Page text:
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MicroRNAs involve in bicuspid aortic aneurysm: pathogenesis and biomarkers

Abstract

The incidence of bicuspid aortic valves (BAV) is high in the whole population, BAV-related thoracic aortic aneurysm (TAA) is accompanied by many adverse vascular events. So far, there are two key points in dealing with BAV-related TAA. First is fully understanding on its pathogenesis. Second is optimizing surgical intervention time. This review aims to illustrate the potential role of miRNAs in both aspects, that is, how miRNAs are involved in the occurrence and progression of BAV-related TAA, and the feasibilities of miRNAs as biomarkers.

Peer Review reports

Highlights

  1. 1.

    MiRNA involved in highly heterogeneous etiology of BAV-related TAA.

  2. 2.

    In BAV-related TAA, miRNA mainly targets ECM, VSMC and ECs.

  3. 3.

    MiRNA can be used as a biomarker to guide the timing of TAA surgery.

Introduction

Bicuspid aortic valve (BAV) is one of the most prevalent congenital heart malformation with overall incidence of 1% to 2% [1]. This malformation is closely associated with a high risk of aortic valve dysfunction and thoracic aortic complications. In patients with BAV, the progressive dilation of thoracic aorta will be a critical focus complication. Without effective surgical intervention, progressive aortic dilation can result in aortic dissection (mortality of which averages 25% in its acute Stanford A-type) [2] and aortic rupture (mortality of which averages 57% in emergency operations) [3]. To avoid such catastrophic vascular events, essential treatments to progressive aortic dilation is aorta and/or aortic valves replacement.

Although surgical method improved greatly the prognosis of thoracic aortic aneurysm (TAA), uncertainties still remained in decision of time to start surgical intervention, partly because the imaging diagnosis and morphological presentation of TAA are not sufficient to give strong evidences for the timing of surgeries. According to a large clinical study in 2007, 59% of Type A aortic dissections occurred in patients with an aortic diameter of less than 5.5 cm, and 40% occurred in patients with an aortic diameter of less than 5.0 cm [4]. Furthermore, the adjacent distal aorta still has a potential risk of dilation after a successful aortic replacement surgery [5], resulting in reoperations that poses extra risk on the patients.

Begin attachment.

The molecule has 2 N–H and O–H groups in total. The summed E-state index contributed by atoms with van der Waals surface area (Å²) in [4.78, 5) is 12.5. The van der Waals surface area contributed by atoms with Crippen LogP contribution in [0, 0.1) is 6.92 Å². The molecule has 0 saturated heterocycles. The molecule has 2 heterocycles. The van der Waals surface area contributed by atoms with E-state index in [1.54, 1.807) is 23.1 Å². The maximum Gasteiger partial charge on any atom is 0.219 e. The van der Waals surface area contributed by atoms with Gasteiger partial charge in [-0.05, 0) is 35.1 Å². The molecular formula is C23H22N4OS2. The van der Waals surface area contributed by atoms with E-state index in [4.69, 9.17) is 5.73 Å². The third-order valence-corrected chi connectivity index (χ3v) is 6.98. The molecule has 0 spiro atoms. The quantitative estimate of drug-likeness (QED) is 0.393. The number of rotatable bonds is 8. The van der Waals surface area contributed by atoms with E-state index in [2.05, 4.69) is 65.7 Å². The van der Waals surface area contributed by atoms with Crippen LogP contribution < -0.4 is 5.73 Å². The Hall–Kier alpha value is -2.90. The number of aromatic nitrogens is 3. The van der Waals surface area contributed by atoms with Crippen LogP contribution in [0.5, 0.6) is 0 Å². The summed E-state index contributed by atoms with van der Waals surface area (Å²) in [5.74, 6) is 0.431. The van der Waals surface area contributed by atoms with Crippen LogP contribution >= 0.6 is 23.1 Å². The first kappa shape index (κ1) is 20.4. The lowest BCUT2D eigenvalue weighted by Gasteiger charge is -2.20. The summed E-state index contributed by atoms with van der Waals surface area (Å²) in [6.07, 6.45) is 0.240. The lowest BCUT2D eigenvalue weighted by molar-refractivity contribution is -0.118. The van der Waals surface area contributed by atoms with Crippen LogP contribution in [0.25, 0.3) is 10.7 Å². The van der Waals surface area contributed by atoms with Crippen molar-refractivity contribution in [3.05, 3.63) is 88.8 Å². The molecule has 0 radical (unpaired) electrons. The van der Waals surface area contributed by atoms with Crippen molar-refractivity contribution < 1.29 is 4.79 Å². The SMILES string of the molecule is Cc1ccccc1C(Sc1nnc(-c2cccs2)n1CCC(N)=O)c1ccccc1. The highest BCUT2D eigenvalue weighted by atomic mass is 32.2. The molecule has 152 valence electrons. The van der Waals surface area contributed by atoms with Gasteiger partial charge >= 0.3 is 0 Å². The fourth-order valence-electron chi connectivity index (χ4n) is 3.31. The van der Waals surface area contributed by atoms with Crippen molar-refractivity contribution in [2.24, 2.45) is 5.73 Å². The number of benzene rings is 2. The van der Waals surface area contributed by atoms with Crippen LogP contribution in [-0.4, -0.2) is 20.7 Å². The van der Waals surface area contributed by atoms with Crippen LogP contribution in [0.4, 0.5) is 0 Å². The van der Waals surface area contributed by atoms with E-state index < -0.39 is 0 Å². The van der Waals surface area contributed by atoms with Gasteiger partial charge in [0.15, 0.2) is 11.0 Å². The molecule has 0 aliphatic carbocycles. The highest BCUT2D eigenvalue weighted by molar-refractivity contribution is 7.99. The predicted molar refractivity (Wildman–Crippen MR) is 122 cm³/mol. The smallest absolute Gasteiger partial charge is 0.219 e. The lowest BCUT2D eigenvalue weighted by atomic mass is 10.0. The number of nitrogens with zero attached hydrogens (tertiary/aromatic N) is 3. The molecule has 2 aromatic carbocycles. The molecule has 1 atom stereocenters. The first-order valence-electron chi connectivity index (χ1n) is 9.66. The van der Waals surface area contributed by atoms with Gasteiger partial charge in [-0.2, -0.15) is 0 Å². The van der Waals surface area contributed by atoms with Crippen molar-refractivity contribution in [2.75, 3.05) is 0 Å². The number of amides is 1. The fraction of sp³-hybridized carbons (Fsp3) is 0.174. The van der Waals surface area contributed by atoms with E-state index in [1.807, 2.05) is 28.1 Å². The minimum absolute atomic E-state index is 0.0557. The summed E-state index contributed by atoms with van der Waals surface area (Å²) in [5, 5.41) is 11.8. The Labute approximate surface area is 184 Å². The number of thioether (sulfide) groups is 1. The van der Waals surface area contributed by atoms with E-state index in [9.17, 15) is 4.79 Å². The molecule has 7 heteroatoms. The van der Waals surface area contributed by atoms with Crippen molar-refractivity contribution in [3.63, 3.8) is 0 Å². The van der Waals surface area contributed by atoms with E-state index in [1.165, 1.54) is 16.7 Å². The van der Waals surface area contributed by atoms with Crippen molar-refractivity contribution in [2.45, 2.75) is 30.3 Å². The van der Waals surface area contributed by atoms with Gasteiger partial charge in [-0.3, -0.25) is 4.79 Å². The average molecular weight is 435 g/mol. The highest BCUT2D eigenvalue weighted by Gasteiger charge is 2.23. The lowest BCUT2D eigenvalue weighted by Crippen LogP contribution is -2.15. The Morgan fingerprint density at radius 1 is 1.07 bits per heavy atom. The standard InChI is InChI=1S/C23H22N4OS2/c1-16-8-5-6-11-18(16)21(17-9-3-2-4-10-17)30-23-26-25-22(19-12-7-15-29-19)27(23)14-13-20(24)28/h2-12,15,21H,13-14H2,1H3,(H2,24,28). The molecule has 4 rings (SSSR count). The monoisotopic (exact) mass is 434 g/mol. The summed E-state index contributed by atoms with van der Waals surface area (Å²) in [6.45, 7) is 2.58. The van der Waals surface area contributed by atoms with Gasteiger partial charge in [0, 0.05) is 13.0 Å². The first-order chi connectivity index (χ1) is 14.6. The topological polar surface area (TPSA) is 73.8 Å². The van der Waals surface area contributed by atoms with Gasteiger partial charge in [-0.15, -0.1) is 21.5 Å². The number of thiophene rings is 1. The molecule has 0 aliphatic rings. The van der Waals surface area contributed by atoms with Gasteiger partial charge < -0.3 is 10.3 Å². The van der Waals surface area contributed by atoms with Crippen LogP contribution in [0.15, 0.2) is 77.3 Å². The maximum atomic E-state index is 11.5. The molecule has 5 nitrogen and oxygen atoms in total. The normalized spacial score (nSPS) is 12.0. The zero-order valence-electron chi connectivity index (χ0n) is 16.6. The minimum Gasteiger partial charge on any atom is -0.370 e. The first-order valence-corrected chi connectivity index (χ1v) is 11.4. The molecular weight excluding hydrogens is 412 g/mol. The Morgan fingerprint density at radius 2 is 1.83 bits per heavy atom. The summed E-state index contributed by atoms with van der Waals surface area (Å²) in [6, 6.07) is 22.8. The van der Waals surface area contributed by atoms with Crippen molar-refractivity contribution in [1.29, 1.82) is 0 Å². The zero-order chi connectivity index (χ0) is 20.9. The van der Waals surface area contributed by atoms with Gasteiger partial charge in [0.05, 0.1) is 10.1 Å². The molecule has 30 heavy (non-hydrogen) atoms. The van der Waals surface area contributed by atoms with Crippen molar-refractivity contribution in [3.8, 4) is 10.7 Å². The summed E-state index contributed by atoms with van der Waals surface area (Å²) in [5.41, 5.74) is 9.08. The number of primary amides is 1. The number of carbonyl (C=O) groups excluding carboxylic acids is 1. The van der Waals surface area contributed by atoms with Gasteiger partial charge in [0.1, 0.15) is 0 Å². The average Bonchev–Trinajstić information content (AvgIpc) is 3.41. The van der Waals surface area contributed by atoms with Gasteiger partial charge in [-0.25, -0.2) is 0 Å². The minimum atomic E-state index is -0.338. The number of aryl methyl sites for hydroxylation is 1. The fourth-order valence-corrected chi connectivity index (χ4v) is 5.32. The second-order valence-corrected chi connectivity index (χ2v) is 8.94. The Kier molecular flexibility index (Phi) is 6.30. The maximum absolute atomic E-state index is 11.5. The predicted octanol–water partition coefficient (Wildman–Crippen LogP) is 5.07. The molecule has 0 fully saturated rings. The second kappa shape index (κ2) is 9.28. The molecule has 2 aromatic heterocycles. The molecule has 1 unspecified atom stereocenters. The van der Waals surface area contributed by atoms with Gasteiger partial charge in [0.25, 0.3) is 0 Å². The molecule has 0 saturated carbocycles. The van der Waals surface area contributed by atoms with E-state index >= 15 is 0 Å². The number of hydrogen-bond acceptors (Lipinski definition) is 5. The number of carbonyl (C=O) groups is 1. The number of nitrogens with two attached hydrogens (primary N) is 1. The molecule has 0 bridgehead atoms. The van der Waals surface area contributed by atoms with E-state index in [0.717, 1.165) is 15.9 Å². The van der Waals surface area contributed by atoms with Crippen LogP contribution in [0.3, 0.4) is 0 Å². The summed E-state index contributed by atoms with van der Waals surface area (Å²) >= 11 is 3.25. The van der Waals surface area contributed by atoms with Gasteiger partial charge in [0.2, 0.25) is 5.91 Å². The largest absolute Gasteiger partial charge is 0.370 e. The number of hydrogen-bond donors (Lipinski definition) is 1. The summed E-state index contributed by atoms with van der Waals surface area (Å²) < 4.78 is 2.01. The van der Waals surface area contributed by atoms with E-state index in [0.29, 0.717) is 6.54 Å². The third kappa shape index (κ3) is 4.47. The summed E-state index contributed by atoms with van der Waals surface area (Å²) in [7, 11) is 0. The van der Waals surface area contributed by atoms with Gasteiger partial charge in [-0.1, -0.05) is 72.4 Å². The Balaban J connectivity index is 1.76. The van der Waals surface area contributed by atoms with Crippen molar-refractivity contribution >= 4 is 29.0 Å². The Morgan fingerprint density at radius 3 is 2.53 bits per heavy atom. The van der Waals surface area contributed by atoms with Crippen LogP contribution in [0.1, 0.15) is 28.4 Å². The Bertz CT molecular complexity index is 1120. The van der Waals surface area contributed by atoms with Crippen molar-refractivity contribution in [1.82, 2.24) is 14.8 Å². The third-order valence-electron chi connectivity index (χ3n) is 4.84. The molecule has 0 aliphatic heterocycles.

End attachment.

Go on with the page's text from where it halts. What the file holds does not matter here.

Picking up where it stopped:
Recent studies reveal complexing and unique pathogenesis about BAV-related TAA including gene mutations [6], hemodynamics, mechanical stress [7], oxidation and inflammation, and their interactions. As a research hotspot up-to-date, miRNA has attracted much attention in regulating gene expression through translation repression and messenger RNA (mRNA) decay, which enables the abnormal expression of miRNA to participate in the occurrence and progression of various human diseases [8]. Especially, miRNA can be an important regulatory molecule in the studies of some diseases with high heterogeneity and unclear pathogenesis.

In this review, we try to summarize functions of miRNA and relationships between miRNA and BAV-related TAA; and to discuss potential applications of miRNA in diagnosis and treatment for BAV-related TAA.

Biological function of miRNA

miRNAs are a series of endogenous expression non-coding RNAs (ncRNA) that have a sequence-specific model guiding to the targets. They are classified into different families according to their seed sequences which are the main fragments binding to target genes [9]. Pre-miRNA is a semi-mature molecule with double strands to be separated. One strand is degraded to maintain the homeostasis of functional miRNA, the other strand functions actively to bind to specific regulating targets, including protein-coding mRNA and ncRNA [10].

miRNA cooperates with Argonaute (AGO) proteins to work as a functional complex [11]. AGO2 is ubiquitously intracellular expressed and participate in various of functions [12]. Domains in AGO are involved in the process of miRNA seed sequences recognizing target sites, and this process of recognition and binding is not highly conserved. In addition to strongest complementarity, there are other complementary ways with weak seed-match degrees [8]. The binding targets locate mainly within the 3’ untranslated regions (UTR) of mRNA, inducing translation inhibition and promotion of mRNA decay as main effects. Translation inhibition is achieved by assembling initiation factors and mRNA [13], and mRNA decay (major effects of miRNA) is conducted by enzymatic degradation followed by deadenylation of mRNA [14].